Canberra Cavalry pitcher Chris Motta

Canberra Cavalry pitcher Chris Motta. Photo: Colleen Petch

Finally on Thursday, Chris Motta got the phone call he had been waiting for.

The Canberra Cavalry recruit was born and bred in the Bronx, New York, and his mum works in the city centre of Manhattan. It meant Motta had an anxious wait as he desperately tried contacting family and friends in the wake of superstorm Sandy devastating the US east coast.

Motta is set to make his Cavalry debut as a starting pitcher in the second game of a double-header against the Sydney Blue Sox. In the first game on Friday night, the Cavalry lost 3-2.

Playing for a new club in a foreign country was always going to be somewhat nerve-racking, but it would have been so much worse if he had not heard from his mum.

Michele Motta works as a building manager in Manhattan and has been staying over at her workplace, trying to get it operational again after Sandy's wrath.

Her hours of overtime will help pay for a trip to Australia to watch her son play in the new year.

Motta is especially close with his mum, who raised him on her own since he was six months old, when his father was killed in a car accident. When his mum's name came up on his phone at 2pm on Thursday, he was a very happy young man.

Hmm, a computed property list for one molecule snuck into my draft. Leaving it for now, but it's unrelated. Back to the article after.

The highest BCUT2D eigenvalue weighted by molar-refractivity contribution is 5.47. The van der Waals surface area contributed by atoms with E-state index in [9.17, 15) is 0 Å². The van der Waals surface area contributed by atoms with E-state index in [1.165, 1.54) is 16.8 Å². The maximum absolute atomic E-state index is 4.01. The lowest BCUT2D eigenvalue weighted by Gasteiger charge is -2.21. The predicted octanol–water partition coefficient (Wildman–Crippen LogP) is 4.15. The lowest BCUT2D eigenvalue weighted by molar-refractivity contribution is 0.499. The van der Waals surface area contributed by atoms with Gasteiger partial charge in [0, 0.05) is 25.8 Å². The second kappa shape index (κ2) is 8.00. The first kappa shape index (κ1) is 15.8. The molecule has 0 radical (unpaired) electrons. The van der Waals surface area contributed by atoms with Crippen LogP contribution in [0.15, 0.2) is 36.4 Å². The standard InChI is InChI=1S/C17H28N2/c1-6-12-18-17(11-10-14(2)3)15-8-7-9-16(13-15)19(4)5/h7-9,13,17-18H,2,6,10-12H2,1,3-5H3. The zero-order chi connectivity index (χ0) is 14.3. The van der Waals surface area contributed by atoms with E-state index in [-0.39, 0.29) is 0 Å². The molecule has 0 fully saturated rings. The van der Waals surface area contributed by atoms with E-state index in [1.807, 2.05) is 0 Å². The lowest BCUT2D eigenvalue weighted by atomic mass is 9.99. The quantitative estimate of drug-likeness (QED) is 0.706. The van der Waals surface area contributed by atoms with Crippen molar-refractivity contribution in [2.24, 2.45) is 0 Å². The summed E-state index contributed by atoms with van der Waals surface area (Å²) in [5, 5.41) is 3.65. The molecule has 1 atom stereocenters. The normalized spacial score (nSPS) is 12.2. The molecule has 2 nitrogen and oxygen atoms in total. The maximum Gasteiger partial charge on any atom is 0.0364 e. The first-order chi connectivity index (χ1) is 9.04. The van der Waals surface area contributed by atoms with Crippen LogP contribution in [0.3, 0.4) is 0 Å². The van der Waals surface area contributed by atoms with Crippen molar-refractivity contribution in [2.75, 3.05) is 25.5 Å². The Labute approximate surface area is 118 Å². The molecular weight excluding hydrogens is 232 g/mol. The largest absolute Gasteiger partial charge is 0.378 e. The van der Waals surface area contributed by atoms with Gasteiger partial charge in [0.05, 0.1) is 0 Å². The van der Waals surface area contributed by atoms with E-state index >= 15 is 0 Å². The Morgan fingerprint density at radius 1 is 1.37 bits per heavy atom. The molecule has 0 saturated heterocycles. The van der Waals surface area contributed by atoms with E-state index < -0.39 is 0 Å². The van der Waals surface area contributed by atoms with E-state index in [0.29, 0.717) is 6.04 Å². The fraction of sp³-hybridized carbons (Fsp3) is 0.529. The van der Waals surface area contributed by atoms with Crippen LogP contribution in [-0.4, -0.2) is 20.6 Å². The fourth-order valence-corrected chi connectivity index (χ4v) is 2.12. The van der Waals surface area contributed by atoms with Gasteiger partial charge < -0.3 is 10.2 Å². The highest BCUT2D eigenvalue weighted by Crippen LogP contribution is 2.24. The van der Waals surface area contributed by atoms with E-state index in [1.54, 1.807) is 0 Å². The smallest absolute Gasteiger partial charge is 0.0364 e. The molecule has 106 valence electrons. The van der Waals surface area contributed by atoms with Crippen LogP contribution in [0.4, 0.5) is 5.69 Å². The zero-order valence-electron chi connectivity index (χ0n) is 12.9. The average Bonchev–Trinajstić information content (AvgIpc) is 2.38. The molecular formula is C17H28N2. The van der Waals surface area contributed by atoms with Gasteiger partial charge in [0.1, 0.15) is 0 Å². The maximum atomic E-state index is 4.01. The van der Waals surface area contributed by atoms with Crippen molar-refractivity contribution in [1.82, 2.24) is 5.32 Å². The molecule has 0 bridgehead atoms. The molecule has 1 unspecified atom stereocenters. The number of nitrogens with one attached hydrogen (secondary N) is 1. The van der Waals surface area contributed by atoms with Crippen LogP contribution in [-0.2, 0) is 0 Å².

''Finally today, she gave me a call … she's good and she's excited about me for Saturday,'' Motta said. ''She said, 'What's the good news?' I'm pitching on Saturday. 'All right, I'll try to watch if I can, but I'm working down here, but everything's good'.

''I was a little nervous but I have faith.''

For most of his career, Motta has been a catcher.

The Yankees fan played at Concordia College, New York, as a catcher but he volunteered to pitch in a game and was spotted by a scout, who suggested he switch from behind the plate to the mound permanently.

It is the same path Cavalry teammate Kyle Perkins is on as they look to get signed by a Major League club.

For the past five months, 22-year-old Motta had been training in Florida, where he was spotted by former Cavalry coach Steve Schrenk.

During his time at the camp, he has added some extra heat to his fast ball and now throws it in the 146-150km/h range.

Schrenk did not return to Canberra this season, but he has played a big part in recruiting for the ABL club. Motta was one of Schrenk's recommendations.

''Steve Schrenk, he saw me play down there [in Florida] and he said, 'Listen, you need to go to the Canberra Cavalry, I think you should develop a little more and if you develop and you get exposed, something bigger will come your way','' Motta said. ''No guarantees, but I'm on my way.''

It has not taken Motta long to learn about Canberra's rivalry with Sydney - in all sports.

He is sure to be a hit with the Fort faithful with comments like this: ''From what I'm hearing, Sydney is the enemy, so I'm going to be ready to take it to them.''